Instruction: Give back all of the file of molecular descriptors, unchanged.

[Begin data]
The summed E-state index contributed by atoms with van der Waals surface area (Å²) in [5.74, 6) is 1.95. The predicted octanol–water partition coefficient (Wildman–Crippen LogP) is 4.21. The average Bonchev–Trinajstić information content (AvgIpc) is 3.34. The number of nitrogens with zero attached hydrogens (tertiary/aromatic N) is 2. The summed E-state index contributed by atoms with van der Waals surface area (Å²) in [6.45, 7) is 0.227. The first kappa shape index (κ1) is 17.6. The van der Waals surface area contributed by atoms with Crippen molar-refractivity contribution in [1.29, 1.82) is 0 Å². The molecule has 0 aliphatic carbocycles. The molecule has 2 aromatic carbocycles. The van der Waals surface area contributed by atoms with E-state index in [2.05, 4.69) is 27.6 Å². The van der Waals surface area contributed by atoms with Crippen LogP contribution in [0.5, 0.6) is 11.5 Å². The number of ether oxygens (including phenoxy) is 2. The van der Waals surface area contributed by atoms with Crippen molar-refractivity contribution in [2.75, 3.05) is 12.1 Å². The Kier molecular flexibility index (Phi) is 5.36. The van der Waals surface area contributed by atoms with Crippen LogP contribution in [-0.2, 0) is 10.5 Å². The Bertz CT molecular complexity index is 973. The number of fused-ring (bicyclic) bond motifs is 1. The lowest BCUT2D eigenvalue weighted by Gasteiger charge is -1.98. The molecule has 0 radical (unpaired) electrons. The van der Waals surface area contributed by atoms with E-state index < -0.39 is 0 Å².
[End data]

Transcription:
The summed E-state index contributed by atoms with van der Waals surface area (Å²) in [5.74, 6) is 1.95. The predicted octanol–water partition coefficient (Wildman–Crippen LogP) is 4.21. The average Bonchev–Trinajstić information content (AvgIpc) is 3.34. The number of nitrogens with zero attached hydrogens (tertiary/aromatic N) is 2. The summed E-state index contributed by atoms with van der Waals surface area (Å²) in [6.45, 7) is 0.227. The first kappa shape index (κ1) is 17.6. The van der Waals surface area contributed by atoms with Crippen molar-refractivity contribution in [1.29, 1.82) is 0 Å². The molecule has 0 aliphatic carbocycles. The molecule has 2 aromatic carbocycles. The van der Waals surface area contributed by atoms with E-state index in [2.05, 4.69) is 27.6 Å². The van der Waals surface area contributed by atoms with Crippen LogP contribution in [0.5, 0.6) is 11.5 Å². The number of ether oxygens (including phenoxy) is 2. The van der Waals surface area contributed by atoms with Crippen molar-refractivity contribution in [2.75, 3.05) is 12.1 Å². The Kier molecular flexibility index (Phi) is 5.36. The van der Waals surface area contributed by atoms with Crippen LogP contribution in [-0.2, 0) is 10.5 Å². The Bertz CT molecular complexity index is 973. The number of fused-ring (bicyclic) bond motifs is 1. The lowest BCUT2D eigenvalue weighted by Gasteiger charge is -1.98. The molecule has 0 radical (unpaired) electrons. The van der Waals surface area contributed by atoms with E-state index < -0.39 is 0 Å².